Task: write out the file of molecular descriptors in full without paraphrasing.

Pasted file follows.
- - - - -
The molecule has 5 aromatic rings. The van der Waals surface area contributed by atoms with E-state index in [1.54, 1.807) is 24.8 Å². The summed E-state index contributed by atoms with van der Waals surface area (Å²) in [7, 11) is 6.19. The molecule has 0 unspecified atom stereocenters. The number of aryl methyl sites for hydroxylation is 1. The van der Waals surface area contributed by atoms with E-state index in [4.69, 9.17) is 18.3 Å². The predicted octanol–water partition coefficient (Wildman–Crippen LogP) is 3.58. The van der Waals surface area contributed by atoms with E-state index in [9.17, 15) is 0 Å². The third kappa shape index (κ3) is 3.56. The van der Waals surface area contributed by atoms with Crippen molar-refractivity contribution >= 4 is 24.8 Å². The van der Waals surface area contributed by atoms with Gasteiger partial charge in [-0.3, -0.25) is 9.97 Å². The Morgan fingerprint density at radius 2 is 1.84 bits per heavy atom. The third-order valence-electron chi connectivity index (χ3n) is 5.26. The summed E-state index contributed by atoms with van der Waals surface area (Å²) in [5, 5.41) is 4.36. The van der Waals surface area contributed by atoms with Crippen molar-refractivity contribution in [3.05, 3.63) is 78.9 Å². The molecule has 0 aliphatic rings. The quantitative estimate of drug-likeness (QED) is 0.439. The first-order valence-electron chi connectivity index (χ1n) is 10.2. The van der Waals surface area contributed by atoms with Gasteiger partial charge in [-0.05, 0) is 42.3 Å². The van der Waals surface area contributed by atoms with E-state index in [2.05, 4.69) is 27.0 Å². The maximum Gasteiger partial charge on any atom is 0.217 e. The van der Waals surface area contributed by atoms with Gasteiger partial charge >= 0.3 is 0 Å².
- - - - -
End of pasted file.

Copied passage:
The molecule has 5 aromatic rings. The van der Waals surface area contributed by atoms with E-state index in [1.54, 1.807) is 24.8 Å². The summed E-state index contributed by atoms with van der Waals surface area (Å²) in [7, 11) is 6.19. The molecule has 0 unspecified atom stereocenters. The number of aryl methyl sites for hydroxylation is 1. The van der Waals surface area contributed by atoms with E-state index in [4.69, 9.17) is 18.3 Å². The predicted octanol–water partition coefficient (Wildman–Crippen LogP) is 3.58. The van der Waals surface area contributed by atoms with E-state index in [9.17, 15) is 0 Å². The third kappa shape index (κ3) is 3.56. The van der Waals surface area contributed by atoms with Crippen molar-refractivity contribution >= 4 is 24.8 Å². The van der Waals surface area contributed by atoms with Gasteiger partial charge in [-0.3, -0.25) is 9.97 Å². The Morgan fingerprint density at radius 2 is 1.84 bits per heavy atom. The third-order valence-electron chi connectivity index (χ3n) is 5.26. The summed E-state index contributed by atoms with van der Waals surface area (Å²) in [5, 5.41) is 4.36. The van der Waals surface area contributed by atoms with Crippen molar-refractivity contribution in [3.05, 3.63) is 78.9 Å². The molecule has 0 aliphatic rings. The quantitative estimate of drug-likeness (QED) is 0.439. The first-order valence-electron chi connectivity index (χ1n) is 10.2. The van der Waals surface area contributed by atoms with Gasteiger partial charge in [-0.05, 0) is 42.3 Å². The van der Waals surface area contributed by atoms with E-state index in [2.05, 4.69) is 27.0 Å². The maximum Gasteiger partial charge on any atom is 0.217 e. The van der Waals surface area contributed by atoms with Gasteiger partial charge >= 0.3 is 0 Å².